Saturday, May 28, 2016

The Hopefuls

Title:  The Hopefuls
Author:  Jennifer Close
Publication Information:  Knopf. 2016. 320 pages.
ISBN:  1101875615 / 978-1101875612

Book Source:  I received this book through the Penguin First to Read program free of cost in exchange for an honest review.

Opening Sentence:  "This is what people talk about an Obama campaign reunion..."

Favorite Quote:  "When a friendship ends, people don't always give it the same amount of thought that they do relationships ... most of the time, friendships end in a different way - slowly, and without declarations. Usually people don't really notice until a friend has been gone for a while and then they just say they grew apart, or their lives became too different."

The Hopefuls is the story of a marriage surrounded by the political process of the United States. Beth and Matt are the best of friends and husband and wife. They leave their life in New York in pursuit of Matt's political ambitions in Washington DC. Beth puts her career and aspirations on hold to support Matt in pursuit of his.

Along the way, they meet Jimmy and Ashley, another young, up-and-coming political couple. The two couples become the best of friends to the point of even living together at one point. The cracks appear for Jimmy's career seem to blossom while Matt always seems a step behind. Yet, the friendship remains.

The peripheral story of this book - its environment - is the political process at a national and local level. It offers a view of the ambitions, the competition, the deals, the frantic pace of a campaign, and the disappointments. Part of that context is the presidential campaign. In this election year, this view on a campaign is an especially fascinating one.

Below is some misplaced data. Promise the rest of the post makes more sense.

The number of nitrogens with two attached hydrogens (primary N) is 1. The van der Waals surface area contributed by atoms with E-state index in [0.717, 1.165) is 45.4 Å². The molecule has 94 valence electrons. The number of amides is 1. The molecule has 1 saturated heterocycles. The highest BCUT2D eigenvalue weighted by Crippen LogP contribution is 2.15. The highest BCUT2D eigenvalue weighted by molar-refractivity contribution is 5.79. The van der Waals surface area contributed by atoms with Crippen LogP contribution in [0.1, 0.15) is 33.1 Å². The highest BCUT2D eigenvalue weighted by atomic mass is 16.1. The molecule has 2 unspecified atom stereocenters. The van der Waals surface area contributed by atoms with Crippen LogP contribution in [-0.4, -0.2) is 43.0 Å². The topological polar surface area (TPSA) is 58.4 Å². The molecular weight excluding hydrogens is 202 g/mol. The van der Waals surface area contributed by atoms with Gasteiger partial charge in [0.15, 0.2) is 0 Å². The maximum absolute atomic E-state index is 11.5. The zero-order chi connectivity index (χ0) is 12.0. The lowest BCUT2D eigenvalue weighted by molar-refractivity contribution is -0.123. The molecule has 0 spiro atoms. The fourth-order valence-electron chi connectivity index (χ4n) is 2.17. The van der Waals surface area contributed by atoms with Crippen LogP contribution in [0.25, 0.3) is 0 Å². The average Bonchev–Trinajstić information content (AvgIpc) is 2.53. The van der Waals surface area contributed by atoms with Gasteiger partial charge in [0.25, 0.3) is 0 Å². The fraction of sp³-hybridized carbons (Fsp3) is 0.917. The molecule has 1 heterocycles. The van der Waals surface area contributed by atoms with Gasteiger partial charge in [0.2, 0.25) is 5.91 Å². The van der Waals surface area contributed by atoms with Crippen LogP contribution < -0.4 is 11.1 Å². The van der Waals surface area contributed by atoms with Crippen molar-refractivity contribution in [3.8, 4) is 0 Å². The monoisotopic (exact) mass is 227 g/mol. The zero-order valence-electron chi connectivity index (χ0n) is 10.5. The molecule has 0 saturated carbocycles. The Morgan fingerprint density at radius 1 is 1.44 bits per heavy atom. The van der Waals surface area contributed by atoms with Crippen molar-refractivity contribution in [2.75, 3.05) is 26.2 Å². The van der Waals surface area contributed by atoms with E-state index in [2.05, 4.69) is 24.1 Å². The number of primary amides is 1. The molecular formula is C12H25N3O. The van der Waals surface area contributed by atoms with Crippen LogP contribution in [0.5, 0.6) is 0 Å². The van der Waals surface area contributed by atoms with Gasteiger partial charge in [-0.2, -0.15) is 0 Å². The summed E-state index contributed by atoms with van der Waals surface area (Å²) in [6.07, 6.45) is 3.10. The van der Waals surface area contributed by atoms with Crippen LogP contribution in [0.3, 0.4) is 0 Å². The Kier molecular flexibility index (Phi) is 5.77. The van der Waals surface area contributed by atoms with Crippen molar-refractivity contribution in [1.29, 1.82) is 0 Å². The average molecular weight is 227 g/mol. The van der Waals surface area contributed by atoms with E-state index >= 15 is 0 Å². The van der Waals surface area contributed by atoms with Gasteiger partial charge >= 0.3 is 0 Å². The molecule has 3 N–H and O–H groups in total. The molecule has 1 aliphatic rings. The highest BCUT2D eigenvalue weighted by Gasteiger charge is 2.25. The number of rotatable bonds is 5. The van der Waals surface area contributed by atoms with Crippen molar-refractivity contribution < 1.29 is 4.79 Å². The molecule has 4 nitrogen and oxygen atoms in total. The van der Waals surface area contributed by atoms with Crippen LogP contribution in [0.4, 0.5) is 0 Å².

Another level of this story is the story of friendship. In a friendship between couples, what is the interplay of the relationships between the four individuals? What is a political alliance versus a friendship? Is a relationship a friendship if one is using another to further his own goals? How does friendship survive working together? What are the boundaries of friendship - the lines that should not be crossed? What actions and betrayals can a friendship survive?

The main story of this book is that of Beth and Matt's marriage. How does a couple find balance between their differing aspirations? How do you support a spouse even when it involves a sacrifice of your own desires? How do you keep communication going instead of letting frustrations build and build? What can be a point of no return in a relationship?

The story is narrated through Beth's voice. So, it is her side of the story we hear. It is her perspective on events we hear. Beth follows Matt from place to place because of his career ambitions. She finds herself out of place and out of sync. This perspective works well as an outsider's view of the machinations of politics.

The issue with that perspective is that Beth is not always a sympathetic character. For most of the book, she seems passive. Things seems to happen to her without exerting much control over the direction in which her life goes. Really late in the book, the book acknowledges that as Beth's personality. "'You're always letting things happen to you ... You just wait to react. Do something.' ... I just looked at her, not knowing how to respond. She was right, of course. But I didn't know how to change that about myself - didn't know if it was even possible." This acknowledged characteristic adds perspective to the entire story and makes Beth more sympathetic, but it unfortunately occurs too late in the book. For most of the book, I find myself telling Beth to just say something or just do something. That never happens. Her entire story is a reactionary one.

Perhaps, the best part of this story is the fact that the people and emotions of this book ring true. Their struggles and frustrations seem real. The book seems to follow the pace of real life as well. Not much happens; yet, a lot seems to happen within a relationship. Much of the action seems to be routine life within a political context, and routine repeats. That's okay because this book is much more about the relationship - a story in which many people will recognize the joys and pitfalls of marriage.

Please share your thoughts and leave a comment. I would love to "talk" to you.

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